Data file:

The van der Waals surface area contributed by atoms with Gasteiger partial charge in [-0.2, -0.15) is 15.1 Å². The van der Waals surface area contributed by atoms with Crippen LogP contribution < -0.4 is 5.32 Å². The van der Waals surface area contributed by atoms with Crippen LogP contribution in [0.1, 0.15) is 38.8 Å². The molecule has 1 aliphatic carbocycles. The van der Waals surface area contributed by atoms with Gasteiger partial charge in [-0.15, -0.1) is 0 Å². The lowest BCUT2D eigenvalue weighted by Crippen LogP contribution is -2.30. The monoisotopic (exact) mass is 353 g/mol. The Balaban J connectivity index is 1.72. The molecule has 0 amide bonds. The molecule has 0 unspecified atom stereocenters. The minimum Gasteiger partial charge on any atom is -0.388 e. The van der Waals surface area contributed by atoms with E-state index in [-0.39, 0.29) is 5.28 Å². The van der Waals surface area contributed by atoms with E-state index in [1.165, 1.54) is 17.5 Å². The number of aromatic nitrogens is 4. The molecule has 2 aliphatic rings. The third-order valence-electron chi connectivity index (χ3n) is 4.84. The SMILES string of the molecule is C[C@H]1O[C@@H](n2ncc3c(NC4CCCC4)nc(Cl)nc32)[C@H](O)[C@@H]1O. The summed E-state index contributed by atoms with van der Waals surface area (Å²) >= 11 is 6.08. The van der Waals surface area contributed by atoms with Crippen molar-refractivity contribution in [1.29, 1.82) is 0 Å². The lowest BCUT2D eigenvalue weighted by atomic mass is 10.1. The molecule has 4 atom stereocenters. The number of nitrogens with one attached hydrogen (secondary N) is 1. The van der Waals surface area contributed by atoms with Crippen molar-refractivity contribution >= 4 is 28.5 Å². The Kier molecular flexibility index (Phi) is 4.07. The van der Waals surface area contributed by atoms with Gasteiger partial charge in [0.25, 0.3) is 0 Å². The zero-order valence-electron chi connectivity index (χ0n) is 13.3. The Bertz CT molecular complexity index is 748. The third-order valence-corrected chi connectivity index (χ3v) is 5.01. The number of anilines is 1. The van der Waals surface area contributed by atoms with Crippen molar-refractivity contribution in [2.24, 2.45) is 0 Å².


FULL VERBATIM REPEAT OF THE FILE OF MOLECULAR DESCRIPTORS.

The van der Waals surface area contributed by atoms with Gasteiger partial charge in [-0.2, -0.15) is 15.1 Å². The van der Waals surface area contributed by atoms with Crippen LogP contribution < -0.4 is 5.32 Å². The van der Waals surface area contributed by atoms with Crippen LogP contribution in [0.1, 0.15) is 38.8 Å². The molecule has 1 aliphatic carbocycles. The van der Waals surface area contributed by atoms with Gasteiger partial charge in [-0.15, -0.1) is 0 Å². The lowest BCUT2D eigenvalue weighted by Crippen LogP contribution is -2.30. The monoisotopic (exact) mass is 353 g/mol. The Balaban J connectivity index is 1.72. The molecule has 0 amide bonds. The molecule has 0 unspecified atom stereocenters. The minimum Gasteiger partial charge on any atom is -0.388 e. The van der Waals surface area contributed by atoms with E-state index in [-0.39, 0.29) is 5.28 Å². The van der Waals surface area contributed by atoms with E-state index in [1.165, 1.54) is 17.5 Å². The number of aromatic nitrogens is 4. The molecule has 2 aliphatic rings. The third-order valence-electron chi connectivity index (χ3n) is 4.84. The SMILES string of the molecule is C[C@H]1O[C@@H](n2ncc3c(NC4CCCC4)nc(Cl)nc32)[C@H](O)[C@@H]1O. The summed E-state index contributed by atoms with van der Waals surface area (Å²) >= 11 is 6.08. The van der Waals surface area contributed by atoms with Crippen molar-refractivity contribution in [1.29, 1.82) is 0 Å². The lowest BCUT2D eigenvalue weighted by atomic mass is 10.1. The molecule has 4 atom stereocenters. The number of nitrogens with one attached hydrogen (secondary N) is 1. The van der Waals surface area contributed by atoms with Crippen molar-refractivity contribution >= 4 is 28.5 Å². The Kier molecular flexibility index (Phi) is 4.07. The van der Waals surface area contributed by atoms with Gasteiger partial charge in [0.25, 0.3) is 0 Å². The zero-order valence-electron chi connectivity index (χ0n) is 13.3. The Bertz CT molecular complexity index is 748. The third-order valence-corrected chi connectivity index (χ3v) is 5.01. The number of anilines is 1. The van der Waals surface area contributed by atoms with Crippen molar-refractivity contribution in [2.24, 2.45) is 0 Å².